Whether supporting sports teams, displaying school pride or creating coordinated outfits, students and staff at…
Webster alum participates in 42 Doors of Hope project for cancer awareness
A doorway painted by Webster alumni Byron Rogers sits outside the Visual Arts Studio. The door is one of 42 which aims to raise awareness for the American Cancer Society’s new Hope Lodge.
A door usually leads to your home, but St. Louis artists have created doors that lead you to hope.
The American Cancer Society’s Hope Lodge partnered with local artists to create the 42 Doors of Hope project. Forty-two artists each painted a door representing hope, a journey or inspiration for cancer patients and their families. Webster alumni and Kirkwood High School art teacher Byron Rogers was one of the artists who participated in the project.
Rogers’ door, titled “Release,” stands outside of the Visual Arts Studio entrance on Webster’s campus. For Rogers, the location was a serendipitous “luck of the draw;” this was the very place he started his art career over 25 years ago.
“Release” portrays a woman looking toward the heavens to an angel figure who Rogers’ said represents freedom, healing and replenishing.
“The piece is all about the resilience of going through the pressure of something so horrific but at the same time, being the survivor,” Rogers said. “Even though you’re going through it, there will be flowers, there will be a brighter day, and you will overcome it. That represents my mom wholeheartedly because she survived breast cancer, and she’s still living today at 82.”
Rogers felt called to do this project in order to honor his mother and spread awareness about the Hope Lodge.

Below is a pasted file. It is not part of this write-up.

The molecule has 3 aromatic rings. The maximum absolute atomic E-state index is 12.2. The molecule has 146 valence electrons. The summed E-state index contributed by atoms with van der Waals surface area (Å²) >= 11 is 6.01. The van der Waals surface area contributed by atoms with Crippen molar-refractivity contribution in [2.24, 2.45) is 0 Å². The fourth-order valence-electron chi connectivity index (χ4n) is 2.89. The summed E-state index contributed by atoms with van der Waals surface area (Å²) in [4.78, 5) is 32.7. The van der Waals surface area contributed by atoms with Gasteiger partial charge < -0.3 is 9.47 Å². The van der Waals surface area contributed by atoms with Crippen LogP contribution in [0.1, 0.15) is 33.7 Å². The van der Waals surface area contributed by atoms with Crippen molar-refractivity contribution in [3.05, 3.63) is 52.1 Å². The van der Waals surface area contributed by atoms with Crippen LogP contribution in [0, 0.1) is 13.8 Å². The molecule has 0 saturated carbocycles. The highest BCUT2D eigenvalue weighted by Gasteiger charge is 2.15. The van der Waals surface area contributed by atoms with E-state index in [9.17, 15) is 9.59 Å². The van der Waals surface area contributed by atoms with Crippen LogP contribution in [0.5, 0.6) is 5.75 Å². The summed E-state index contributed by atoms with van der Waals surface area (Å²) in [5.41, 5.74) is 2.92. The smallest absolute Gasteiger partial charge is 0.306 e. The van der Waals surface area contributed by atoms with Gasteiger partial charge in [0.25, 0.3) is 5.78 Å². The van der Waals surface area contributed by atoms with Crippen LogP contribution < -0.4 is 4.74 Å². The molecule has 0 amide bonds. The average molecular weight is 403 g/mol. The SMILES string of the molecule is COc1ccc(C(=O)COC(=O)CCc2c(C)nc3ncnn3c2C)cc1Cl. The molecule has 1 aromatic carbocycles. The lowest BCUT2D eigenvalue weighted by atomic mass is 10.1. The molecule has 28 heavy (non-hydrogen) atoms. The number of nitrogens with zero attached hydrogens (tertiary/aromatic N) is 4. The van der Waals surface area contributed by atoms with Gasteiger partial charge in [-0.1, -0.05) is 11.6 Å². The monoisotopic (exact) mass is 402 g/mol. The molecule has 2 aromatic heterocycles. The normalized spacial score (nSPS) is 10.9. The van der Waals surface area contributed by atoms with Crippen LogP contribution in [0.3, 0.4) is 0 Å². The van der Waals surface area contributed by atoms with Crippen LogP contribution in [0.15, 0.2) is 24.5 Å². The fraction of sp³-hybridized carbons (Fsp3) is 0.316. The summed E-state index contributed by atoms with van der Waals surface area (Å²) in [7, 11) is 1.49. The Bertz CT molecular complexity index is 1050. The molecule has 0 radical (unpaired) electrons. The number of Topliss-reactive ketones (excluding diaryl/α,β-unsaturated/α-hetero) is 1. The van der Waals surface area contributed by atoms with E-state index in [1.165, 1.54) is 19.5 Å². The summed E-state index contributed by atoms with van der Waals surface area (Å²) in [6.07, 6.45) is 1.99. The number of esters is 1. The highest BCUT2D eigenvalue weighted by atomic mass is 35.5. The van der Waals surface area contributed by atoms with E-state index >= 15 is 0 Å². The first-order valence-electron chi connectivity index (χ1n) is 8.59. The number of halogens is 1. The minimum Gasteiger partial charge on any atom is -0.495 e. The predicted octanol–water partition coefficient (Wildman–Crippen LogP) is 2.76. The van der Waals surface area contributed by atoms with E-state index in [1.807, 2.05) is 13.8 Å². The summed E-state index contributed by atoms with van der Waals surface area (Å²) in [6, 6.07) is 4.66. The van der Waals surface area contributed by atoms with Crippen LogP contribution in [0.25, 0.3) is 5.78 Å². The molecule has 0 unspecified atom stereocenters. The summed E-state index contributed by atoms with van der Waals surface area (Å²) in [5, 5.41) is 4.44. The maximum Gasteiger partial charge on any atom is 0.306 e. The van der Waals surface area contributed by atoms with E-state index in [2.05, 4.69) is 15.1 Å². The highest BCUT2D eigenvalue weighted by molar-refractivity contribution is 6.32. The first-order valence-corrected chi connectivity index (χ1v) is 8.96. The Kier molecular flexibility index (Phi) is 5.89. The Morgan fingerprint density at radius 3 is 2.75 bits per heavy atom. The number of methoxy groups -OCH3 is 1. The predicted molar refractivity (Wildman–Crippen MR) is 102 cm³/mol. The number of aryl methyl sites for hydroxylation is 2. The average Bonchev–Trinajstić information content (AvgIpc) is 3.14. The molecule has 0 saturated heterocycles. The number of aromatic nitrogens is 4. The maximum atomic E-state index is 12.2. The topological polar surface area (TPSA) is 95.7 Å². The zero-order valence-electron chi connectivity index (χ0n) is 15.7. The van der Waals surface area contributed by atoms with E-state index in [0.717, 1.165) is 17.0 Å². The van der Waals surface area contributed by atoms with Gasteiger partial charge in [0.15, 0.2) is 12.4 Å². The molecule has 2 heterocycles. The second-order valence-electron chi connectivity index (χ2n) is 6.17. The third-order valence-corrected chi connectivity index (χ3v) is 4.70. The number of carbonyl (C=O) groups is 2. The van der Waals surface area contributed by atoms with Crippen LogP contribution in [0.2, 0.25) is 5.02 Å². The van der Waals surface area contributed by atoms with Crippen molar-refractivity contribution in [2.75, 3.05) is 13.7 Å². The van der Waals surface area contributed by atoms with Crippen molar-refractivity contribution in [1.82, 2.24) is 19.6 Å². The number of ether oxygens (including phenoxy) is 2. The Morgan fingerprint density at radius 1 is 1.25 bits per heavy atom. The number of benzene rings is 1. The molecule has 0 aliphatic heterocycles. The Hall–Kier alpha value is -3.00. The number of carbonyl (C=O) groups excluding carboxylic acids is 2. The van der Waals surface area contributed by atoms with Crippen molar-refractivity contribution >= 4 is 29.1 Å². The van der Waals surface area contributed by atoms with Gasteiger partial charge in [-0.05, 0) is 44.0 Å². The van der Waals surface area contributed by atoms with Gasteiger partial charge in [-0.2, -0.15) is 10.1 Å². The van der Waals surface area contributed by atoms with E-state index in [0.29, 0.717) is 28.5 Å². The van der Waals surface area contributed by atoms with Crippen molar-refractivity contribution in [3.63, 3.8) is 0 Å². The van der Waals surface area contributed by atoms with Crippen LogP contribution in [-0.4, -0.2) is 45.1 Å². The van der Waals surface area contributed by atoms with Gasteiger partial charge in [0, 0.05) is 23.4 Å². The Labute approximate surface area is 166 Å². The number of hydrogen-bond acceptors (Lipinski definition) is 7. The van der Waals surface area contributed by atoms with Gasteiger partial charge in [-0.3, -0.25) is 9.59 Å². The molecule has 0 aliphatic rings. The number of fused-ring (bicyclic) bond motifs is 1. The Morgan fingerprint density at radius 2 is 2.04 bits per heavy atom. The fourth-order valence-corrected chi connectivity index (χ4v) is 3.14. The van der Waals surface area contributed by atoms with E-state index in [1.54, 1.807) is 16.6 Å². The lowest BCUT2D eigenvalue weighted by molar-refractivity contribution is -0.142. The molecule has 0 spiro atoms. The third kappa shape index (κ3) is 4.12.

The St. Louis Hope Lodge houses cancer patients and their caregiver who need to stay in St. Louis for treatment. There are over 30 Hope Lodge locations in the United States.
“A lot of folks say that if it wasn’t for Hope Lodge, they wouldn’t be able to have their treatment,” Hope Lodge communication director Christine Winter said. “To me, that’s a life-saving program.”
The Hope Lodge launched 42 Doors of Hope in an effort to raise awareness about the Lodge and fund new renovations at the facility.
Each of the 42 doors created represents one of the new guest suites being renovated at the Hope Lodge. The doors are scattered around St. Louis open for public viewing. The public also voted for their favorite door. The winning door is “Wings of Empowerment” by Carolyn Lewis.
The project turned out to be a positive source of hope for both St. Louisans and guests at the Lodge, according to Winter.
“I have worked for the American Cancer Society for 20 years and this is the most inspiring project I’ve worked on,” Winter said.
Both Winter and Rogers urge the St. Louis community to donate to the Hope Lodge or help their cause.
“One thing I tell my students: Always give back,” Rogers said. “Sometimes it’s not a monetary thing, sometimes giving your time and your talent can go a long way.”
The doors will remain up until Nov. 30. You can find a map of the door locations, view them online or donate to the Hope Lodge at 42doorsofhope.org.